The next time he wants to go to the polls early, his attempted power grab will still be fresh on Canadians’ minds.
Yet we know from recent history that Canadians are likely to grow weary of the political games that occur during a minority government. From 2004 to 2011, Paul Martin headed a Liberal minority government, and Stephen Harper presided over two Conservative minorities.
Prime Minister Stephen Harper delivers a speech to supporters during a campaign stop during the 2011 election in Niagara Falls. THE CANADIAN PRESS/Adrian Wyld
The acrimony that played out during that tempestuous period climaxed with the Conservative government being declared in contempt of Parliament for not disclosing information, which led to it falling on a non-confidence motion in 2011. Undeterred, Harper then campaigned on a message of the need for a “strong, stable, Conservative majority government.”
Many Canadians agreed, and initially were relieved to put the political fighting of minority governance behind them. It was a reminder that prime ministers know that what happens in Parliament rarely ignites voter outrage on the campaign hustings.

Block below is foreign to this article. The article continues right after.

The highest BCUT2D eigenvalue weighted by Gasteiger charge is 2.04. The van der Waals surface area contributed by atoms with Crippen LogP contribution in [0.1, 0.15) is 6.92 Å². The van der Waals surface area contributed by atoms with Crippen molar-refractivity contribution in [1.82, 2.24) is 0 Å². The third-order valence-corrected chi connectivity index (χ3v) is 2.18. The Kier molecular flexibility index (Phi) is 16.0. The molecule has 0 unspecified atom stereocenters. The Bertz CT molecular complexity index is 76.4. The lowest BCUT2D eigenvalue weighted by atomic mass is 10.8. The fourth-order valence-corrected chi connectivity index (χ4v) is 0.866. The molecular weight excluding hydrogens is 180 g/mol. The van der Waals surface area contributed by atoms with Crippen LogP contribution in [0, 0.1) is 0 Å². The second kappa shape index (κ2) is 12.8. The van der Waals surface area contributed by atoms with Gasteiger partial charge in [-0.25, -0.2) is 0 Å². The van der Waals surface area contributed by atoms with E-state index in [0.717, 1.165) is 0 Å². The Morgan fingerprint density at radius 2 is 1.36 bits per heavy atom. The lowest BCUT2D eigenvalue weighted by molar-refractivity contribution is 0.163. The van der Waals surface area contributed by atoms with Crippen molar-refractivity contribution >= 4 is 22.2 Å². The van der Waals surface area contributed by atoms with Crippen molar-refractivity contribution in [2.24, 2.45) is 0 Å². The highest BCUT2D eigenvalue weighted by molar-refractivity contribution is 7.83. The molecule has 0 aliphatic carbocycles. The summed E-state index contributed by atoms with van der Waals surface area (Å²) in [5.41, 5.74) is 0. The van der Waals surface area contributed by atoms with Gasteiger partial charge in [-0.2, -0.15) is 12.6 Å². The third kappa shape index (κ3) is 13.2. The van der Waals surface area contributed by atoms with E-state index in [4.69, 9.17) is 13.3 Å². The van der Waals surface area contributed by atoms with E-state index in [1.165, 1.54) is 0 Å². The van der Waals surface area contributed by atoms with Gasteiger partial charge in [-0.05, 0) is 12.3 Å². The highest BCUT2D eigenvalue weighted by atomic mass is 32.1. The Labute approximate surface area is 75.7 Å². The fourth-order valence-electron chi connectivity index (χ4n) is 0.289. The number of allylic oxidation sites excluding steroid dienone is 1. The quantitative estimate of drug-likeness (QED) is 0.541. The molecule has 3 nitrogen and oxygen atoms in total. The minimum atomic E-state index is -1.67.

Rough waters ahead
We can expect rough waters with a minority government. There will be constant politicking. The parties will be in a perpetual election mode as they try to win every communications battle, every public opinion poll and every fundraising drive as though the election never stopped.
The media and pundits will constantly speculate about whether the government will fall, or if there will be a snap election. The Liberals will attempt to box in the opposition to call their bluff on political demands, and will pressure their own MPs into supporting bills and motions under the threat of everything being a matter of confidence.
Opposition parties will try to embarrass the government at every opportunity, and there will be a steady diet of drama and controversy for the media to report. The only thing that will truly unify the parties is fear of an election that could cost them seats and money.
Canadians may be in for a rough political ride, but sometimes good things happen when political parties are forced to collaborate.